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he Slynx by Tatyana Tolstaya
After a nuclear catastrophe, Russia relapses into a nightmarish folksy world, where poor people hunt mutant mice and rich people ride troikas pulled by humans instead of horses. Ignorance and brutal carreerism triumph! Or do they?

Angelique, Marquise des Anges by Anne and Serge Golon
This historical romance set in 16th century France was a significant cultural force in my Eastern European childhood. Having rediscovered Angelique’s ridiculous and awesome adventures this past summer, I realized this book is a rich repository of practical wisdom and girl power inspiration.

Blue Lard by Vladimir Sorokin
When it comes to Russian literary sensations, I have been a late adopter. This year has been a year of Sorokin, the scandalous postmodernist whose famous novel sent Russian conservative activists into a fit. Revolting, powerful and beautifully constructed, Blue Lard ridicules the Russian canon, leaving no stone unturned. And yes, there’s a love scene between Khruschev and Stalin.

The Famished Road by Ben Okri
An absolutely fantastic novel about a Nigerian boy trying to make sense of the violent and volatile world around him, populated by ghosts, politicians, loving and malevolent villagers and a whole array of real or half-real characters. I’d say it’s magical realism if Ben Okri wasn’t resentful of the label. I woke up from this novel totally stunned and changed.

The White Tiger by Aravind Adiga
A bestseller that I would not have read had I not been travelling in India at the time, desperately trying to understand what the hell was going on. Adiga explained India and humanity in general, in as much as India is humanity. I love to have human nature explained to me, so I loved it. It is also quite fun to read.


I Want to Show You More by Jamie Quatro
This debut collection of stories–mostly taking place on the border of Tennesee and Georgia–truly captures the rawness and realness of American culture—where and when experiences of Christianity, faith, adultery and sex are no longer distinguishable. In reading Quatro, I find narratives of what I have been theorizing in my own writing as “pornographic faith.”

Tenth of December by George Saunders
Who hasn’t read Saunders’ latest collection of stories?! Like Quatro, he impeccably takes the beat of beaten-down and humiliated Americans. In most of these stories, the setting is central New York State—its own northern Appalachia. Having grown up in Utica, I know. So does Saunders; who teaches at Syracuse and who writes so tenderly about the absurd yet indefatigible dignity of life “upstate.”

White Girls by Hilton Als
With beautifully and variously styled essays on Truman Capote, Michael Jackson, Eminem, Richard Pryor and Malcom X, Als completely gets us to detach racial and gender signifiers from their typical identities. Who’s a white girl? Who desires, idolizes, mimics, betrays and befriends white girls? See the list above.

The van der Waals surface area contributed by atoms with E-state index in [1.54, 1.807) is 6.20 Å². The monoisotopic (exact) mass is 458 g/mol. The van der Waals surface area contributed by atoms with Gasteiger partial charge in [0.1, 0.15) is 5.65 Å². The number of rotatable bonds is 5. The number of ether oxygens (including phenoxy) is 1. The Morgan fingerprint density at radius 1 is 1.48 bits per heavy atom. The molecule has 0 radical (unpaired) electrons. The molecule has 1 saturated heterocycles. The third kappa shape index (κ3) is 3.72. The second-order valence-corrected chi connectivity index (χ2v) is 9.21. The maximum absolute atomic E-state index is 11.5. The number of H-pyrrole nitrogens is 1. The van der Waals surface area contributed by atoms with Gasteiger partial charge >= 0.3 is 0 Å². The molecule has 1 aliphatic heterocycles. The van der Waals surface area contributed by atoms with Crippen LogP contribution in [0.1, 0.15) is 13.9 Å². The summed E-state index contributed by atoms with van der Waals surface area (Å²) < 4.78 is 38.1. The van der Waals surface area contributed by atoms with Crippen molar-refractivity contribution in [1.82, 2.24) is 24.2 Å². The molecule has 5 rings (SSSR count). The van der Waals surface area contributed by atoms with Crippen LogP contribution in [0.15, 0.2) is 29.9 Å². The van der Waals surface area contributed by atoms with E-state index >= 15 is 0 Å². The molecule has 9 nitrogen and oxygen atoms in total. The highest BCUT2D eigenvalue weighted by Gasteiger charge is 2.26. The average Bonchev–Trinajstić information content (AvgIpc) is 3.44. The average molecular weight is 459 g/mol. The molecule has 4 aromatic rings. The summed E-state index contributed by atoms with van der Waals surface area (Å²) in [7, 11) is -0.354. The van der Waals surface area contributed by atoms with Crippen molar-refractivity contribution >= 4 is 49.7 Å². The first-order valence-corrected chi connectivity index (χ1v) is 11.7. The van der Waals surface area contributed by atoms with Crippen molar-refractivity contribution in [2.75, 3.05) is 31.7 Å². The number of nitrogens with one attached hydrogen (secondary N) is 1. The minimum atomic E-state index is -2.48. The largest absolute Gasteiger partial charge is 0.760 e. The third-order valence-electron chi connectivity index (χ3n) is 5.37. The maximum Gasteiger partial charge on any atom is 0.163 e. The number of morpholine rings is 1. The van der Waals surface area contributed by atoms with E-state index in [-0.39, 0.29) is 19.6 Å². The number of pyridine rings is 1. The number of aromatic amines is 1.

Annabel by Kathleen Winter
Given to me as a gift this past Christmas, I finally got to read this celebrated novel. I most appreciated the simplicity of the story’s telling, and the remarkable ways in which trans-gender identity and the villages and forests of Labrador are made to resonate, in a mutual foregrounding of the other.

The Art of Intimacy: The Space Between by Stacey D’Erasmo
Part of a series of short books on the art, craft and technique of writing, D’Erasmo writes beautifully, poetically and with tremendous theoretical insight about the distance that structures any sense intimacy and the spaces of shared encounter. Having just completed my own monograph on the space of ethical and aesthetic separation that is “the decision between us,” reading this book felt like it own rendezvous with intimacy in writing.


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Burnt Child  by Stig Dagerman
A young man’s mother dies, his dad gets a new girl, young man seduces her.  I can’t wait until Ingmar Bergman comes out with a film adaptation of this lovely disfigured oedipal tale.

The Octopus by Frank Norris
The villain of the novel gets swallowed up by the secret hero–a mountain of wheat–in one of the best revenge scenes ever conceived out on the West Coast.

Transformations  by Anne Sexton
Poetry always makes a whole lot more sense to me when there are animals peeking out from between the lines.

Moby *** by Herman Melville
I always read this book before stepping onto a whaling ship bound for all seven of the seas.

Coming Up for Air by George Orwell
This book taught me that the English are much better than we are at adding joy and color to violent domestic disputes.